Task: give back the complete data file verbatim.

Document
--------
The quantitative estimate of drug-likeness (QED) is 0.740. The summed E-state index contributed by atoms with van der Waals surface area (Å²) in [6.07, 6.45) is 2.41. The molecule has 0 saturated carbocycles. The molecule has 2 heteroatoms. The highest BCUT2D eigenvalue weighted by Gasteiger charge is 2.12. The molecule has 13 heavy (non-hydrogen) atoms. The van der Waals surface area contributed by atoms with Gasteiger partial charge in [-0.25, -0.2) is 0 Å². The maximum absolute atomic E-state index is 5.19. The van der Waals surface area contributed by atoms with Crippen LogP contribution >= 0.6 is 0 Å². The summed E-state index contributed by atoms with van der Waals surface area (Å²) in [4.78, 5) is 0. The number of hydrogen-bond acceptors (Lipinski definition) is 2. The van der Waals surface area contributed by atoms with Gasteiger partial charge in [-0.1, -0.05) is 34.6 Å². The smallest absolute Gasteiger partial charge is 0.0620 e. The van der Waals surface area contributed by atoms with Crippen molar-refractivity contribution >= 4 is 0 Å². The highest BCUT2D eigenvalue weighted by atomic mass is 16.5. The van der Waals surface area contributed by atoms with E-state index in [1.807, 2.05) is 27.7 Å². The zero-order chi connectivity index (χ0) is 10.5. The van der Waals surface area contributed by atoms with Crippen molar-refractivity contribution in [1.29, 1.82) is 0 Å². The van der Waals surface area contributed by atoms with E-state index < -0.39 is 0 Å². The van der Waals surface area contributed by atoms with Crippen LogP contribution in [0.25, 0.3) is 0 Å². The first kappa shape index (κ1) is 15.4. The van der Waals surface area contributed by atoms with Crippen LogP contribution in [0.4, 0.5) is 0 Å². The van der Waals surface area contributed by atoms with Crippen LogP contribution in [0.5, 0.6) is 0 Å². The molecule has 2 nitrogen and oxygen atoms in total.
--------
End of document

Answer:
The quantitative estimate of drug-likeness (QED) is 0.740. The summed E-state index contributed by atoms with van der Waals surface area (Å²) in [6.07, 6.45) is 2.41. The molecule has 0 saturated carbocycles. The molecule has 2 heteroatoms. The highest BCUT2D eigenvalue weighted by Gasteiger charge is 2.12. The molecule has 13 heavy (non-hydrogen) atoms. The van der Waals surface area contributed by atoms with Gasteiger partial charge in [-0.25, -0.2) is 0 Å². The maximum absolute atomic E-state index is 5.19. The van der Waals surface area contributed by atoms with Crippen LogP contribution >= 0.6 is 0 Å². The summed E-state index contributed by atoms with van der Waals surface area (Å²) in [4.78, 5) is 0. The number of hydrogen-bond acceptors (Lipinski definition) is 2. The van der Waals surface area contributed by atoms with Gasteiger partial charge in [-0.1, -0.05) is 34.6 Å². The smallest absolute Gasteiger partial charge is 0.0620 e. The van der Waals surface area contributed by atoms with Crippen molar-refractivity contribution >= 4 is 0 Å². The highest BCUT2D eigenvalue weighted by atomic mass is 16.5. The van der Waals surface area contributed by atoms with E-state index in [1.807, 2.05) is 27.7 Å². The zero-order chi connectivity index (χ0) is 10.5. The van der Waals surface area contributed by atoms with Crippen molar-refractivity contribution in [1.29, 1.82) is 0 Å². The van der Waals surface area contributed by atoms with E-state index < -0.39 is 0 Å². The van der Waals surface area contributed by atoms with Crippen LogP contribution in [0.25, 0.3) is 0 Å². The first kappa shape index (κ1) is 15.4. The van der Waals surface area contributed by atoms with Crippen LogP contribution in [0.4, 0.5) is 0 Å². The van der Waals surface area contributed by atoms with Crippen LogP contribution in [0.5, 0.6) is 0 Å². The molecule has 2 nitrogen and oxygen atoms in total.